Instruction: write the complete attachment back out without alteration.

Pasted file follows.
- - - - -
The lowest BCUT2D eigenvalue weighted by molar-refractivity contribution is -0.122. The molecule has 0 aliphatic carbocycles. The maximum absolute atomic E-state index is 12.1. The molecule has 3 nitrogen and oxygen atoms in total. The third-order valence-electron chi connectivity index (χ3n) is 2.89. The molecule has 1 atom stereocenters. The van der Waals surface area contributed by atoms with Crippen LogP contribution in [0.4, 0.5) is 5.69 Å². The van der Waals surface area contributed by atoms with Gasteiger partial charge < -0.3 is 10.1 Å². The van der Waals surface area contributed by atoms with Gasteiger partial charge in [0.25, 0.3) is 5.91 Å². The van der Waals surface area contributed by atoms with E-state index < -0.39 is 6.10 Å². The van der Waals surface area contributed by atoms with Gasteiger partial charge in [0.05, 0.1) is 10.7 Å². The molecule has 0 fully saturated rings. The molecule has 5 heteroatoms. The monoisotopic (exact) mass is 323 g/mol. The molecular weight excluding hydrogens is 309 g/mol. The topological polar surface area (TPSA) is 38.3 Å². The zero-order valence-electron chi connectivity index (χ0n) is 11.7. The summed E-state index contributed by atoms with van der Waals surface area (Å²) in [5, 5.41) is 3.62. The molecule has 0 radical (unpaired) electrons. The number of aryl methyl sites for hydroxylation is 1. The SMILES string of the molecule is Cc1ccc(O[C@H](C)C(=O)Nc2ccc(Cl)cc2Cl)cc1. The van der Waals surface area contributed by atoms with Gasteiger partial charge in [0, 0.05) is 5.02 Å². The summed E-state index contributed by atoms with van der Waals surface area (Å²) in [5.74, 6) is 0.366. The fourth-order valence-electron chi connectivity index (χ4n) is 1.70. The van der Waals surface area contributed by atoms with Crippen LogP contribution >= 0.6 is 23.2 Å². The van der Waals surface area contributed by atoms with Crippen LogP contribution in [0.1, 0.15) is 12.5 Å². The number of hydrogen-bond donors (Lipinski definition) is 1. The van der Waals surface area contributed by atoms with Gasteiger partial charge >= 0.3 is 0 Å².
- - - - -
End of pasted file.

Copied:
The lowest BCUT2D eigenvalue weighted by molar-refractivity contribution is -0.122. The molecule has 0 aliphatic carbocycles. The maximum absolute atomic E-state index is 12.1. The molecule has 3 nitrogen and oxygen atoms in total. The third-order valence-electron chi connectivity index (χ3n) is 2.89. The molecule has 1 atom stereocenters. The van der Waals surface area contributed by atoms with Crippen LogP contribution in [0.4, 0.5) is 5.69 Å². The van der Waals surface area contributed by atoms with Gasteiger partial charge < -0.3 is 10.1 Å². The van der Waals surface area contributed by atoms with Gasteiger partial charge in [0.25, 0.3) is 5.91 Å². The van der Waals surface area contributed by atoms with E-state index < -0.39 is 6.10 Å². The van der Waals surface area contributed by atoms with Gasteiger partial charge in [0.05, 0.1) is 10.7 Å². The molecule has 0 fully saturated rings. The molecule has 5 heteroatoms. The monoisotopic (exact) mass is 323 g/mol. The molecular weight excluding hydrogens is 309 g/mol. The topological polar surface area (TPSA) is 38.3 Å². The zero-order valence-electron chi connectivity index (χ0n) is 11.7. The summed E-state index contributed by atoms with van der Waals surface area (Å²) in [5, 5.41) is 3.62. The molecule has 0 radical (unpaired) electrons. The number of aryl methyl sites for hydroxylation is 1. The SMILES string of the molecule is Cc1ccc(O[C@H](C)C(=O)Nc2ccc(Cl)cc2Cl)cc1. The van der Waals surface area contributed by atoms with Gasteiger partial charge in [0, 0.05) is 5.02 Å². The summed E-state index contributed by atoms with van der Waals surface area (Å²) in [5.74, 6) is 0.366. The fourth-order valence-electron chi connectivity index (χ4n) is 1.70. The van der Waals surface area contributed by atoms with Crippen LogP contribution >= 0.6 is 23.2 Å². The van der Waals surface area contributed by atoms with Crippen LogP contribution in [0.1, 0.15) is 12.5 Å². The number of hydrogen-bond donors (Lipinski definition) is 1. The van der Waals surface area contributed by atoms with Gasteiger partial charge >= 0.3 is 0 Å².